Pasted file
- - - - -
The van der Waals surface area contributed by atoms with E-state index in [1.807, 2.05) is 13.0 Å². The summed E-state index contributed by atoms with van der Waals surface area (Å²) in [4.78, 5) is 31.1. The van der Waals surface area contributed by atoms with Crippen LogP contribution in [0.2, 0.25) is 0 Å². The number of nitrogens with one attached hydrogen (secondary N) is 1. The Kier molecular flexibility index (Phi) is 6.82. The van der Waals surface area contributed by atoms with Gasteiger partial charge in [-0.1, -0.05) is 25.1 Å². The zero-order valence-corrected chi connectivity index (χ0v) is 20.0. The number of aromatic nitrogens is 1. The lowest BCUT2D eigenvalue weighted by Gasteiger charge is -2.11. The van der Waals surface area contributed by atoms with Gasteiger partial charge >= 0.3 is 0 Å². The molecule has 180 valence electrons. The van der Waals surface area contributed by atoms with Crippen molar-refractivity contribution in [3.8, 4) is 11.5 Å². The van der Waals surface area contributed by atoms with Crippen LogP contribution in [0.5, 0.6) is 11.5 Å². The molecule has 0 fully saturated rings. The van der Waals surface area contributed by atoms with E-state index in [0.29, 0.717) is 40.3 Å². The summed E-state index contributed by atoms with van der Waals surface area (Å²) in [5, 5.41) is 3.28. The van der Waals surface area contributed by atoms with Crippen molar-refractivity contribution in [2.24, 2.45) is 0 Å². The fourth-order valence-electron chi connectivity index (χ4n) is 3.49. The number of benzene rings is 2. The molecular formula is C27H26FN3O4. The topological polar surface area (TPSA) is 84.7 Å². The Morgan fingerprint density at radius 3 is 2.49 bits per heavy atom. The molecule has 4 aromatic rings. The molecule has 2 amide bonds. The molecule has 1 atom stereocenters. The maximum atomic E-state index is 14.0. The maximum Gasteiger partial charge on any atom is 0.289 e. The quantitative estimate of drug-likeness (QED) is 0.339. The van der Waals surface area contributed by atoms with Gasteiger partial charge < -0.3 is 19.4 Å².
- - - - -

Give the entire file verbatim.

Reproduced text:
The van der Waals surface area contributed by atoms with E-state index in [1.807, 2.05) is 13.0 Å². The summed E-state index contributed by atoms with van der Waals surface area (Å²) in [4.78, 5) is 31.1. The van der Waals surface area contributed by atoms with Crippen LogP contribution in [0.2, 0.25) is 0 Å². The number of nitrogens with one attached hydrogen (secondary N) is 1. The Kier molecular flexibility index (Phi) is 6.82. The van der Waals surface area contributed by atoms with Gasteiger partial charge in [-0.1, -0.05) is 25.1 Å². The zero-order valence-corrected chi connectivity index (χ0v) is 20.0. The number of aromatic nitrogens is 1. The lowest BCUT2D eigenvalue weighted by Gasteiger charge is -2.11. The van der Waals surface area contributed by atoms with Gasteiger partial charge >= 0.3 is 0 Å². The molecule has 180 valence electrons. The van der Waals surface area contributed by atoms with Crippen molar-refractivity contribution in [3.8, 4) is 11.5 Å². The van der Waals surface area contributed by atoms with Crippen LogP contribution in [0.5, 0.6) is 11.5 Å². The molecule has 0 fully saturated rings. The van der Waals surface area contributed by atoms with E-state index in [0.29, 0.717) is 40.3 Å². The summed E-state index contributed by atoms with van der Waals surface area (Å²) in [5, 5.41) is 3.28. The van der Waals surface area contributed by atoms with Crippen molar-refractivity contribution in [2.24, 2.45) is 0 Å². The fourth-order valence-electron chi connectivity index (χ4n) is 3.49. The number of benzene rings is 2. The molecular formula is C27H26FN3O4. The topological polar surface area (TPSA) is 84.7 Å². The Morgan fingerprint density at radius 3 is 2.49 bits per heavy atom. The molecule has 4 aromatic rings. The molecule has 2 amide bonds. The molecule has 1 atom stereocenters. The maximum atomic E-state index is 14.0. The maximum Gasteiger partial charge on any atom is 0.289 e. The quantitative estimate of drug-likeness (QED) is 0.339. The van der Waals surface area contributed by atoms with Gasteiger partial charge < -0.3 is 19.4 Å².